Diseases Know No Boundaries: A Case for Federally Mandated Vaccinations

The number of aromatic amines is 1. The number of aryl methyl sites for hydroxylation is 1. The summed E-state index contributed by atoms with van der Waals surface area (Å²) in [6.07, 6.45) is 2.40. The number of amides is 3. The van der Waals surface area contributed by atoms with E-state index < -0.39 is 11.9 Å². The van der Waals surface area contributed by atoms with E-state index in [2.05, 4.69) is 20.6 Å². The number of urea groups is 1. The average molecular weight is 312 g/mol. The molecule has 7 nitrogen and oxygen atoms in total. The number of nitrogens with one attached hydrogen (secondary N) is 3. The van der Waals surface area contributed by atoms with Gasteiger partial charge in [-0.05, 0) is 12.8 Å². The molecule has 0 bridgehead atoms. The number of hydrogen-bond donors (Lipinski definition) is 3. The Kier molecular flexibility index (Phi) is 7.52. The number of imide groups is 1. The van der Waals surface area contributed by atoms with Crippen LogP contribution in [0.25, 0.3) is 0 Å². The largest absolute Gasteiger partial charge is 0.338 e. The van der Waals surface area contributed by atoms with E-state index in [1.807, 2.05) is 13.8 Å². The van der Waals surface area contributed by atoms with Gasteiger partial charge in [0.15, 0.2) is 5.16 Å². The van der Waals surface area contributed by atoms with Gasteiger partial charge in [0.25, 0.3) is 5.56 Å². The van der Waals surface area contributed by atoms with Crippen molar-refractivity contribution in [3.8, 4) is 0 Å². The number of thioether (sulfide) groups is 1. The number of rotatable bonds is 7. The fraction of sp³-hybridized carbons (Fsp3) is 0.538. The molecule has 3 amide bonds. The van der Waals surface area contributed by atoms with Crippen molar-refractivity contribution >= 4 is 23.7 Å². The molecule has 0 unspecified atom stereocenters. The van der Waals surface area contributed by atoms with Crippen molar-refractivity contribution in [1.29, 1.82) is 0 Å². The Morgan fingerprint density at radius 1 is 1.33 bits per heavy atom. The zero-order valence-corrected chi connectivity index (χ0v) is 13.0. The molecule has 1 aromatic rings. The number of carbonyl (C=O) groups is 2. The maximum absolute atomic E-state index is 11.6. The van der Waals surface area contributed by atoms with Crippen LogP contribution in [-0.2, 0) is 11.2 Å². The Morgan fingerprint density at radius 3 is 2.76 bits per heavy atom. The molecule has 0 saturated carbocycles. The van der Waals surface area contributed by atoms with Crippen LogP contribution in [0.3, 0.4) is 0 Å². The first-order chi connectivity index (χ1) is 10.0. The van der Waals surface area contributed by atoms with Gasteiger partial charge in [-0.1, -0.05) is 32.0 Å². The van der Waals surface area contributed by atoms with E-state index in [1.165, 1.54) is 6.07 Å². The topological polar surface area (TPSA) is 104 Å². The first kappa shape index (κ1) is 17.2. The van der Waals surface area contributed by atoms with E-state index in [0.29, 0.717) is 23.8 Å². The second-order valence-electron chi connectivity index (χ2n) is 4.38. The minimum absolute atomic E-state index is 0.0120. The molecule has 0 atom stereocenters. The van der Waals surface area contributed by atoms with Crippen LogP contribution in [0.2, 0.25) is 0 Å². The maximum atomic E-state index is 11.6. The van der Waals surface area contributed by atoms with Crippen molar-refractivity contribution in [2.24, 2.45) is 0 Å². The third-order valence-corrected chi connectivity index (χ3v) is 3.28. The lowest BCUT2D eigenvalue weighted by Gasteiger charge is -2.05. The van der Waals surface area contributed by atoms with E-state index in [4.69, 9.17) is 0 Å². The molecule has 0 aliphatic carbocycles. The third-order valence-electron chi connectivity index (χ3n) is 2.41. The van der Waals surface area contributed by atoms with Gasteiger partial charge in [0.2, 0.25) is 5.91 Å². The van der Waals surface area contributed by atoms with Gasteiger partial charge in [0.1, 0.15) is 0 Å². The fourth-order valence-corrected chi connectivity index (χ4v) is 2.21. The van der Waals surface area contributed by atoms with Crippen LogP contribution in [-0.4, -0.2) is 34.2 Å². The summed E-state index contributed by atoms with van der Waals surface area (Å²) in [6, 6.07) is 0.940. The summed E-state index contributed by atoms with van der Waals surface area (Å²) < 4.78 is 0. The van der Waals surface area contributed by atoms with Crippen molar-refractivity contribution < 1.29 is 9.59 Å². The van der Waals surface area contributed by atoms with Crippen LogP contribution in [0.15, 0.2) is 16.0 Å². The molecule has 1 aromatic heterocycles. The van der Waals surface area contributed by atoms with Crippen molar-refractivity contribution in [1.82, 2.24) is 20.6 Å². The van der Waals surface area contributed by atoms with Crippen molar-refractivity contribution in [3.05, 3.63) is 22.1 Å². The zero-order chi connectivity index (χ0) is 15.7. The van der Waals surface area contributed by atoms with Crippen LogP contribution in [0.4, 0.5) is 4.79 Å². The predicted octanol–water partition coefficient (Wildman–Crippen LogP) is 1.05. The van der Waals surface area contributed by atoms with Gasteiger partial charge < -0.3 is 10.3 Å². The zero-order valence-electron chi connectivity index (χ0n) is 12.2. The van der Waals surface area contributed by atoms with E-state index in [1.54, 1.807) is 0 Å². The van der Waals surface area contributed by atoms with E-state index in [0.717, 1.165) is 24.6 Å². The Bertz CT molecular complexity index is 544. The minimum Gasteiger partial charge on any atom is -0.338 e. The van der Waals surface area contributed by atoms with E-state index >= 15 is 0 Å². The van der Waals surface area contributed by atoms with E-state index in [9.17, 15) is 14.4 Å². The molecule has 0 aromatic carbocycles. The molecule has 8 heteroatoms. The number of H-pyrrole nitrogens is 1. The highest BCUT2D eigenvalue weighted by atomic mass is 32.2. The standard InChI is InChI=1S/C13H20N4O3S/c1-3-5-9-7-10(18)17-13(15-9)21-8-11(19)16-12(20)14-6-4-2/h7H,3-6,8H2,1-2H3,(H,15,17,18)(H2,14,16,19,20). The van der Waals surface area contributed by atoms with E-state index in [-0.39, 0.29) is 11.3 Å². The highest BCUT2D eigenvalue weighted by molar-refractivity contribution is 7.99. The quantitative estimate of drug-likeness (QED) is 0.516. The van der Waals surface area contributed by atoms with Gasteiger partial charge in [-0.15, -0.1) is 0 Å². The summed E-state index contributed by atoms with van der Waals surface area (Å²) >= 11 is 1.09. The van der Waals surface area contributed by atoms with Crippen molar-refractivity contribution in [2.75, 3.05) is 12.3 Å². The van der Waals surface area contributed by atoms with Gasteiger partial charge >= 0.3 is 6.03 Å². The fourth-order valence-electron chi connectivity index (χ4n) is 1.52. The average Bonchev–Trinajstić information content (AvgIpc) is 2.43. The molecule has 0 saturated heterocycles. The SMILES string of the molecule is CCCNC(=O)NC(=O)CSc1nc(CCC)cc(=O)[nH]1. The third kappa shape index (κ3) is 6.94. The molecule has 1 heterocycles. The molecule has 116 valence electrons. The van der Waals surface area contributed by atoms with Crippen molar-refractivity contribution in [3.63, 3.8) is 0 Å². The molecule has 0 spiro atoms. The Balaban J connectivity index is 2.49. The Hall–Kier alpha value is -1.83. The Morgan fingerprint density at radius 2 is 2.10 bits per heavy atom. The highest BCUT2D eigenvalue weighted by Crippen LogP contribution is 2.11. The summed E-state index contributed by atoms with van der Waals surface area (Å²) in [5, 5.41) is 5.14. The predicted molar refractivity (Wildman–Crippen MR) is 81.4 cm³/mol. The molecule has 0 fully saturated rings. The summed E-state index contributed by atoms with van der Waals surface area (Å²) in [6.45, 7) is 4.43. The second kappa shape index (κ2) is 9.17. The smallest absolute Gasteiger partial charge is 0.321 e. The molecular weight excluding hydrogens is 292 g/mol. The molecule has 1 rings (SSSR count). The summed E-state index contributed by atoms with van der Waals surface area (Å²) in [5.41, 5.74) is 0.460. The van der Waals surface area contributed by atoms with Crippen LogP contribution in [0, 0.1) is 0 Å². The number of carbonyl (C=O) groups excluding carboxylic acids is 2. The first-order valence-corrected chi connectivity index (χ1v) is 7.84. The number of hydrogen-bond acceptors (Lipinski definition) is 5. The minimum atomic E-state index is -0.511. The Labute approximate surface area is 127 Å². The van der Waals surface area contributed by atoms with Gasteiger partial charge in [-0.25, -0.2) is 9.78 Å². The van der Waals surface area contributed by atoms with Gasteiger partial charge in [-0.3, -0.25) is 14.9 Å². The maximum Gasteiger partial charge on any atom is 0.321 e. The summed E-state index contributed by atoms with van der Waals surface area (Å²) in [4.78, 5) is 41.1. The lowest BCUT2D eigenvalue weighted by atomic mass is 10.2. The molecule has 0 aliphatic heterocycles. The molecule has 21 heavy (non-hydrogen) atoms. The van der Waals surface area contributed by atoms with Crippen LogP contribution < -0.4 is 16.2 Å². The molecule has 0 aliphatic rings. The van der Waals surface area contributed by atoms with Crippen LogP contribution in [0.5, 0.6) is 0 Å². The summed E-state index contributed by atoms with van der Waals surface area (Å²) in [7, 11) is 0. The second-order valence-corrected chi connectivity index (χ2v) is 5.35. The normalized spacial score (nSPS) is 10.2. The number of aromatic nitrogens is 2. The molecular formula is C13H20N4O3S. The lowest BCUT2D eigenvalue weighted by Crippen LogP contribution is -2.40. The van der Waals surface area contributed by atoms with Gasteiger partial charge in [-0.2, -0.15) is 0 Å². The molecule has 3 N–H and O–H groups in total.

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This thesis reviews the recent critical rise in the vaccine-preventable disease, the measles, across the United States and the role of the federal government to protect the public health and safety of its citizens. The first chapter evaluates the legal authority of Congress to remove all non-medical vaccine exemption laws for immunizations that: 1) have been administered to the American public for a minimum of ten years; 2) proven effective; and 3) have little to no side effects. This study finds that Congress does possess the ability to prevent the introduction and spread of infectious diseases. The second chapter discusses the possibility of the President of the United States, through executive order, to create this national immunization standard should Congress be unable to enact such legislation. However, this study finds the threat of militarizing vaccinations precarious and recommends Congress remain as the architect for this standard. The final chapter explores the creation and implementation of monetary vaccination incentives for parents who provide their children with immunizations that have been administered for ten or more years and are proven safe and effective. This thesis concludes with the need to re-establish trust in immunizations among the American people and how the politicization of the impending COVID-19 vaccine threatens that foundation.